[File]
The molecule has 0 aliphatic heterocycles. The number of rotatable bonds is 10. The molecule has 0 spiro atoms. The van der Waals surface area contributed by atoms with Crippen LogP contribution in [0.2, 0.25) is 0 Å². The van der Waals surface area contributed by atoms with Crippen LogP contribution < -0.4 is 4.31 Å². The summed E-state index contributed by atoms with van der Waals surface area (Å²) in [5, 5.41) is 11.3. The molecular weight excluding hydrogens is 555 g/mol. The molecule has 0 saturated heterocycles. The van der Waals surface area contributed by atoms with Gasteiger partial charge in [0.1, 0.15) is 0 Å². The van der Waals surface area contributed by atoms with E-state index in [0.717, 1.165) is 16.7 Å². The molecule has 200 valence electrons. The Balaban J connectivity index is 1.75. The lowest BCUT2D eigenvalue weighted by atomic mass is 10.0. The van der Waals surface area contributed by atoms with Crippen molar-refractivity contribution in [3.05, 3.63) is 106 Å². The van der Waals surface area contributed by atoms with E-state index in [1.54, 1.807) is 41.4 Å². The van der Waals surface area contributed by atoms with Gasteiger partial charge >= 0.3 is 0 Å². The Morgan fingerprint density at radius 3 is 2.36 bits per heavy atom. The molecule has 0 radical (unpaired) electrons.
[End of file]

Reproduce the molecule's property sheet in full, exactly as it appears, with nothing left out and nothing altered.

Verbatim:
The molecule has 0 aliphatic heterocycles. The number of rotatable bonds is 10. The molecule has 0 spiro atoms. The van der Waals surface area contributed by atoms with Crippen LogP contribution in [0.2, 0.25) is 0 Å². The van der Waals surface area contributed by atoms with Crippen LogP contribution < -0.4 is 4.31 Å². The summed E-state index contributed by atoms with van der Waals surface area (Å²) in [5, 5.41) is 11.3. The molecular weight excluding hydrogens is 555 g/mol. The molecule has 0 saturated heterocycles. The van der Waals surface area contributed by atoms with Gasteiger partial charge in [0.1, 0.15) is 0 Å². The van der Waals surface area contributed by atoms with E-state index in [0.717, 1.165) is 16.7 Å². The molecule has 200 valence electrons. The Balaban J connectivity index is 1.75. The lowest BCUT2D eigenvalue weighted by atomic mass is 10.0. The van der Waals surface area contributed by atoms with Crippen molar-refractivity contribution in [3.05, 3.63) is 106 Å². The van der Waals surface area contributed by atoms with E-state index in [1.54, 1.807) is 41.4 Å². The van der Waals surface area contributed by atoms with Gasteiger partial charge >= 0.3 is 0 Å². The Morgan fingerprint density at radius 3 is 2.36 bits per heavy atom. The molecule has 0 radical (unpaired) electrons.